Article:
The White Album has influenced legions of fans, though the massive track listing has let some songs be overlooked.
With the recent resurge in interest in the Beatles’ Let It Be, as well as the cover of Abbey Road being recreated by thousands of tourists a year, it can be easily to overlook their self-titled masterpiece, colloquially known as the White Album. The self-titled record was the Beatles ninth-studio album and their only double album, running for just over an hour and a half.
Eclipsed by songs like “Back in the USSR” and “While My Guitar Gently Weeps” and “Blackbird”, the White Album has some other stellar addition that we explore below.
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There are countless theories when it comes to deciphering the meaning behind Beatles lyrics. In ‘Glass Onion’, the band adds fuel to the fire by directly referencing a host of hits from their phenomenal catalogue – even clearing up arguments surrounding ‘I Am the Walrus’ with the line, “The walrus was Paul.” Listen for nods to ‘Strawberry Fields Forever’, ‘Fool on the Hill’, ‘Lady Madonna’, ‘Fixing a Hole’ and more.
Understated and underrated, this hidden gem is a true testament to the ease with which Paul McCartney can churn out a sentimental song without breaking a sweat. It’s got the sweet melody, smooth vocals, and endearing lyrics the legendary musician is known for, but is often overshadowed by bigger ballads like ‘While My Guitar Gently Weeps’ on the White Album.
Long, Long, Long
There isn’t a whole lot of variation to this song, yet it still manages to capture your attention wholeheartedly. The instrumentation and sounds start softly, before bursting to life through Harrison’s vocals as the track progresses. In typical late-‘60s Beatles style, the song ends with psychedelic sounds that carefully tread the line between genius and just plain weird.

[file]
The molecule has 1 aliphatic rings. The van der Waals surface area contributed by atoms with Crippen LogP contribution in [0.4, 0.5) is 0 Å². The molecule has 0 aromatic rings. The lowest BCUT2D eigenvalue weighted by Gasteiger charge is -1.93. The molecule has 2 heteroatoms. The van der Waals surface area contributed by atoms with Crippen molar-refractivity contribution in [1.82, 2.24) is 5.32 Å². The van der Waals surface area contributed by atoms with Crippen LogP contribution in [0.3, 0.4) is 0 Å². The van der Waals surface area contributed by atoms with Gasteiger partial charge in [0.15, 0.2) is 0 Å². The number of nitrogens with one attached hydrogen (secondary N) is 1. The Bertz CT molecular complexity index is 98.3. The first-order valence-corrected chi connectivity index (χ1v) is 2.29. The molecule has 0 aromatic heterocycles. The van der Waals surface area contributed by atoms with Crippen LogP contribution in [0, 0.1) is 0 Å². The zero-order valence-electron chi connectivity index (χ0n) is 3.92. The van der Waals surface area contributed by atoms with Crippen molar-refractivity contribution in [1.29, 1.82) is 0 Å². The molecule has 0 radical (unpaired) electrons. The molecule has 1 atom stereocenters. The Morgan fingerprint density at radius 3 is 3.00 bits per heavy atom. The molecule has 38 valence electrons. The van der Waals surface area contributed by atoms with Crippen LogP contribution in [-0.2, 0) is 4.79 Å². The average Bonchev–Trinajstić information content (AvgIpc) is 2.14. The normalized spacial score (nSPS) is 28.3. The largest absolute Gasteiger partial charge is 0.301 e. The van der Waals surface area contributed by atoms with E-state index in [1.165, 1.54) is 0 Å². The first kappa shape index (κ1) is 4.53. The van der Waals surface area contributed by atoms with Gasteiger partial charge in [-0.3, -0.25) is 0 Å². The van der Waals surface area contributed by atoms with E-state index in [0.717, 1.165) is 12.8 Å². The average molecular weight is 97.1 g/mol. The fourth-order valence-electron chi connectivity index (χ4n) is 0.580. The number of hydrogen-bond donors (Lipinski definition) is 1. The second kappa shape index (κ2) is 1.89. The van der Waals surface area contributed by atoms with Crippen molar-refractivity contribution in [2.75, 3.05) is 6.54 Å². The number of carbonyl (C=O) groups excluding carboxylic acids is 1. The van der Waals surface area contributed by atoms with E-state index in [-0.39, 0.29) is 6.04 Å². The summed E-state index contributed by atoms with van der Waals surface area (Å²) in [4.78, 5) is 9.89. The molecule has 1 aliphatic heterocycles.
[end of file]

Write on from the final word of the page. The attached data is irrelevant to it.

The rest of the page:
Rumour has it the Beatles piled into a storage cupboard at Abbey Road Studios to record ‘Yer Blues’, which is easy to believe when you hear the final mix. Alternating echoes fade in and out, while John Lennon’s downcast lyrics contrast expertly with the upbeat nature of the track. If there’s any Beatles song that sounds like all four musicians have just decided to play and see what happens, this is it.
Happiness Is A Warm Gun
There are a lot of elements to focus on when it comes to dissecting this song. Opinions differ over the meaning behind the lyrics, and there’s every chance we’ll never know exactly what Lennon and McCartney were thinking; however, the highlight of ‘Happiness is a Warm Gun’ is the constantly shifting time signature. Listen the whole way through and try to keep time; it’s an unintentional exercise in music theory that keeps you hooked until the last note.
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Image via The Beatles.